HL Deb 25 July 1991 vol 531 cc878-9

11.17 a.m.

Lord Desai asked Her Majesty's Government:

How they have responded to the recent talks about the cessation of hostilities in Cambodia and what steps they are taking to help Cambodia secure a peaceful and prosperous future.

Lord Cavendish of Furness

My Lords, we warmly welcome the decision of all the Cambodian parties to observe an unlimited ceasefire and cease receiving outside arms supplies. This and other progress during the Supreme National Council's meetings in Thailand from 24th to 26th June and in Peking on 16th July are important steps in the peace process. As a permanent member of the UN Security Council we remain committed to playing a full part in efforts to agree and implement a comprehensive political settlement in Cambodia. We urge all the Cambodian parties to continue to co-operate in overcoming their remaining differences.

Lord Desai

My Lords, I thank the Minister for that Answer. Can he say whether there are any imminent plans to recognise Cambodia as a full member of the international community? Furthermore, are there any plans to set up a know-how fund to help Cambodia towards its economic reconstruction?

Lord Cavendish of Furness

My Lords, the recognition of Cambodia remains for the future. The know-how fund was specifically designed for East European countries and the USSR to help their transition to market economics and democracy. There are no plans to extend it to other regions. However, we shall be ready with other donors to contribute to Cambodia's reconstruction and development in the context of a comprehensive political settlement.

Lord Molloy

My Lords, can the Minister say whether it is true that the evil Pol Pot and some of his supporters are having a baneful influence in Cambodia and are preventing any advancement toward civilised behaviour?

Lord Cavendish of Furness

My Lords, we are greatly encouraged by what is happening. The whereabouts and influence of Pol Pot are uncertain, but I do not believe that he is having a baneful influence. That is reflected in the progress that is being made.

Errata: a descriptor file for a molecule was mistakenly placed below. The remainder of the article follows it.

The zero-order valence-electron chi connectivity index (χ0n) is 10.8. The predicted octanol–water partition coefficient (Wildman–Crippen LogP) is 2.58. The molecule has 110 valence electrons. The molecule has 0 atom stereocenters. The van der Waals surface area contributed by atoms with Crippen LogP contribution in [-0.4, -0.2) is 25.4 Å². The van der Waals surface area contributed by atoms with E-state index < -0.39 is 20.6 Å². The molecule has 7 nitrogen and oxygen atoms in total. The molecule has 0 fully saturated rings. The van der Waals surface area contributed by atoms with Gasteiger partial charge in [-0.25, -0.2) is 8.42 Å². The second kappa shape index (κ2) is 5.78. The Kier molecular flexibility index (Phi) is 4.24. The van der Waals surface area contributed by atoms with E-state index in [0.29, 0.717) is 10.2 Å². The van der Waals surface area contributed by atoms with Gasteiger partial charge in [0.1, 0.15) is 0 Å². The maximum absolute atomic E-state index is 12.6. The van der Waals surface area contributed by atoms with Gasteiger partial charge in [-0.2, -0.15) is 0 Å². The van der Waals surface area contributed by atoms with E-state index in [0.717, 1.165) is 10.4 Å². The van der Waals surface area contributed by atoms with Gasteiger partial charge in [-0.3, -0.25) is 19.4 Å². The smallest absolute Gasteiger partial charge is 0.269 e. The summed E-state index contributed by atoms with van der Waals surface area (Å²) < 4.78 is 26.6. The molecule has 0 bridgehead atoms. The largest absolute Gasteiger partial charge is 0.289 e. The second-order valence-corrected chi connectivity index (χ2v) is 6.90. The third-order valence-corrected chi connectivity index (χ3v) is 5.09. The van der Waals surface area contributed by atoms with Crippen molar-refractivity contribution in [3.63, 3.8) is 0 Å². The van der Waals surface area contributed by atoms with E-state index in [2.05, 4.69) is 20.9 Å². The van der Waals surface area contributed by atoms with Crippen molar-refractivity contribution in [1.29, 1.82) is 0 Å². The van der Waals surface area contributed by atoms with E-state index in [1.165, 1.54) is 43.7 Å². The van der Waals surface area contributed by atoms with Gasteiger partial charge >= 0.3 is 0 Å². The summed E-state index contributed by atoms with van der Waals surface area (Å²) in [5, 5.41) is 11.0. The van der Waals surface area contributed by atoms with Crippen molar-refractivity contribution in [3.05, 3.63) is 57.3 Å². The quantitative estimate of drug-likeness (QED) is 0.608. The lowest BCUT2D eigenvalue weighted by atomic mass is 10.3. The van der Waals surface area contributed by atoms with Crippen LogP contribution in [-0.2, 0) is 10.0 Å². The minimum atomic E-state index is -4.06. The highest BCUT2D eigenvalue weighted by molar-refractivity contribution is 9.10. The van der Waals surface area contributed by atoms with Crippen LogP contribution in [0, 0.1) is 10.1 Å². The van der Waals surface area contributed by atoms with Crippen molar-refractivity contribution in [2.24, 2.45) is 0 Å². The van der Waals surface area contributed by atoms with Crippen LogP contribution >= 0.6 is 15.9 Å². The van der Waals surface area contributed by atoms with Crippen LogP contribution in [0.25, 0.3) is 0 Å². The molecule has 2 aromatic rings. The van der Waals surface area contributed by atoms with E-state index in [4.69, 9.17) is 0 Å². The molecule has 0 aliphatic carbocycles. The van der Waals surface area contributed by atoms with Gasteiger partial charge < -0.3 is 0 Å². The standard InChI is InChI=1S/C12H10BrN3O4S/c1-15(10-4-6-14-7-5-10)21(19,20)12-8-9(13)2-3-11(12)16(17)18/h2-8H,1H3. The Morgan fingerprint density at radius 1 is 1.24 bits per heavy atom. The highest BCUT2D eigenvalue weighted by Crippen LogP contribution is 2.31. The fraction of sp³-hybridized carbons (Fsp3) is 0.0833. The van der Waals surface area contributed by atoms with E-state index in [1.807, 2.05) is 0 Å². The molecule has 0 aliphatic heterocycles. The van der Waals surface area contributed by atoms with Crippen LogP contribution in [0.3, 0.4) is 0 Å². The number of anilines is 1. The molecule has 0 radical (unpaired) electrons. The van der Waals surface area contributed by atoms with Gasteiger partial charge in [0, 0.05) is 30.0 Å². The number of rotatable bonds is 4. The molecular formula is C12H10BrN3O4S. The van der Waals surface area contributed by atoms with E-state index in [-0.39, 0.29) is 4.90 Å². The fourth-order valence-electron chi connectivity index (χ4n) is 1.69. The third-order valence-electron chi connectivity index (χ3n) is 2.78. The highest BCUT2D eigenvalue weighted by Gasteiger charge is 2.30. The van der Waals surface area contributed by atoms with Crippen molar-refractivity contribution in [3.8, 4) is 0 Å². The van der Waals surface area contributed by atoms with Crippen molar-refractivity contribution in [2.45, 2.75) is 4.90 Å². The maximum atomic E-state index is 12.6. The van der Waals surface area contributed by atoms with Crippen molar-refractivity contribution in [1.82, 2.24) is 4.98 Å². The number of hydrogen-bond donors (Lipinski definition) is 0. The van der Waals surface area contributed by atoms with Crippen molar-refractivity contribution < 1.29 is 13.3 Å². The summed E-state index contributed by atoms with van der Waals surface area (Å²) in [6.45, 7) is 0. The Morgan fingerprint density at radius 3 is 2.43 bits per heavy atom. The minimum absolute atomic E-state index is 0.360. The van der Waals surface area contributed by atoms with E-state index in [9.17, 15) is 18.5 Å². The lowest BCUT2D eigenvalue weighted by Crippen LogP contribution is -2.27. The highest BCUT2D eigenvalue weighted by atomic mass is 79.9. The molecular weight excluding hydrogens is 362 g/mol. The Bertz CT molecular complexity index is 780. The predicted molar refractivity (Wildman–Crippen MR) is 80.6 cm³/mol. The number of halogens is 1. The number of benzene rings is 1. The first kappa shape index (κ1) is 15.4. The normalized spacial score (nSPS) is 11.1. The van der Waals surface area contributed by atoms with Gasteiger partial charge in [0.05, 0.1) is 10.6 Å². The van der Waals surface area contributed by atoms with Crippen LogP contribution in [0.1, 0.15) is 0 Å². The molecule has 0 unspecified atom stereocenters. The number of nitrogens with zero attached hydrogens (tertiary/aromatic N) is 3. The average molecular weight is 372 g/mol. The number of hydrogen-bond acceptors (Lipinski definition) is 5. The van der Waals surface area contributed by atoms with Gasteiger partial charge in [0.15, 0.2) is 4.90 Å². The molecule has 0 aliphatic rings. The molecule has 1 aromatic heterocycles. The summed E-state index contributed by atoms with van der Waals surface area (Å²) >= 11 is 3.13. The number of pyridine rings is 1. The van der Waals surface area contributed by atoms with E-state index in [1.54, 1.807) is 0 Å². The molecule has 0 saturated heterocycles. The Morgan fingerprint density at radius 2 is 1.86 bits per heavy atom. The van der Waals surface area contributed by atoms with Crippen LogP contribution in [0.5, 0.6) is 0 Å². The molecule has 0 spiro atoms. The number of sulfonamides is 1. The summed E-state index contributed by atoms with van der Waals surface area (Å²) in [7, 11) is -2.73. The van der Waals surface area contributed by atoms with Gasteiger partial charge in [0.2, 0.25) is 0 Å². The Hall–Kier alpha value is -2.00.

Lord Rea

My Lords, is one of the reasons why the situation now looks better that China has stopped supplying arms secretly to the Khmer Rouge?

Lord Cavendish of Furness

My Lords, I believe that that is a contributing factor.

Lord Williams of Elvel

My Lords, is the noble Lord aware that we welcome the progress that is being made and hope that it will continue? However, will he confirm that it is still the view of Her Majesty's Government that in order to have a serious and lasting political and economic reconstruction of Cambodia the continuing presence of the United Nations is absolutely vital?

Lord Cavendish of Furness

My Lords, we believe that to be the case for the foreseeable future. The five permanent members of the Security Council, of which we are one, are playing a very important part in the matter at present.

The Lord Bishop of St. Albans

My Lords, I express my gratitude for the Government's support for a political solution; but what are their views concerning urgent relief aid, which is certainly needed for large-scale development in Cambodia? My information is that the condition of over 185,000 displaced people in temporary camps is most serious. Will Her Majesty's Government accept that a key factor in reconstruction is not only urgent relief aid but extensive training for thousands of young Cambodians to enable them to take a full part in the life of the nation? Will they consider helping that process by setting up in Phnom Penh a functioning branch of the British Council?

Lord Cavendish of Furness

My Lords, I thank the right reverend Prelate for that question. I shall write to him regarding the British Council. I have many figures concerning aid from ourselves and other countries for Cambodia. I believe that £2.25 million has been spent or committed since 1988–89 for humanitarian assistance inside Cambodia and since 1979, £15 million has been spent on humanitarian assistance for non-communist camps along the Thai-Cambodia border.

As regards aid to camps, our support for humanitarian needs for non-communist camps continues. We do not underestimate the scope for diversion of assistance from the civilian population or non-communist camps to military activities and the Khmer Rouge. The United Nations border relief operation (UNBRO) and other multilateral agencies and non-government organisations are doing their utmost to prevent the misuse of Western contributions. However, the only sure way to prevent diversion is to cut off supplies altogether.

Lord Elton

My Lords, are Her Majesty's Government assisting the Government of Thailand in the continuing relief which they give to refugees from Cambodia who cannot be repatriated until the political situation has finally stabilised?

Lord Cavendish of Furness

My Lords, I believe that that is the case. However, I must check my information and write to my noble friend.